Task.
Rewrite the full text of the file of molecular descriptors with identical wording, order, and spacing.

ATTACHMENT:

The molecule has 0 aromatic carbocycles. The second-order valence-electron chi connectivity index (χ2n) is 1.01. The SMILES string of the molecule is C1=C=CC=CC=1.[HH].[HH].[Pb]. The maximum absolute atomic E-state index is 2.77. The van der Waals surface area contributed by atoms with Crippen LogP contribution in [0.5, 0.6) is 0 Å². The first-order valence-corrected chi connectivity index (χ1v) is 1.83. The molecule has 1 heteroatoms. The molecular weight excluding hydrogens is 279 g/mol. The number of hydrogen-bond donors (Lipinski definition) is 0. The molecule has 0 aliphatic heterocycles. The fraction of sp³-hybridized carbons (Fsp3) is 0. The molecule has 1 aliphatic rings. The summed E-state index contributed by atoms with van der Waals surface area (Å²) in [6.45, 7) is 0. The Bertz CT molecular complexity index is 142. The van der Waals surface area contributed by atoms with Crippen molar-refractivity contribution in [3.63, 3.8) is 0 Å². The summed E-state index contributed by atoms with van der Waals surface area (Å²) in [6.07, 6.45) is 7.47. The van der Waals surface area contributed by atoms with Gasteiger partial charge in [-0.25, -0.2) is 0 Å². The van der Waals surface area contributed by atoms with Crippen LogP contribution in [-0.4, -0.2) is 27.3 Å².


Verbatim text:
The molecule has 0 aromatic carbocycles. The second-order valence-electron chi connectivity index (χ2n) is 1.01. The SMILES string of the molecule is C1=C=CC=CC=1.[HH].[HH].[Pb]. The maximum absolute atomic E-state index is 2.77. The van der Waals surface area contributed by atoms with Crippen LogP contribution in [0.5, 0.6) is 0 Å². The first-order valence-corrected chi connectivity index (χ1v) is 1.83. The molecule has 1 heteroatoms. The molecular weight excluding hydrogens is 279 g/mol. The number of hydrogen-bond donors (Lipinski definition) is 0. The molecule has 0 aliphatic heterocycles. The fraction of sp³-hybridized carbons (Fsp3) is 0. The molecule has 1 aliphatic rings. The summed E-state index contributed by atoms with van der Waals surface area (Å²) in [6.45, 7) is 0. The Bertz CT molecular complexity index is 142. The van der Waals surface area contributed by atoms with Crippen molar-refractivity contribution in [3.63, 3.8) is 0 Å². The summed E-state index contributed by atoms with van der Waals surface area (Å²) in [6.07, 6.45) is 7.47. The van der Waals surface area contributed by atoms with Gasteiger partial charge in [-0.25, -0.2) is 0 Å². The van der Waals surface area contributed by atoms with Crippen LogP contribution in [-0.4, -0.2) is 27.3 Å².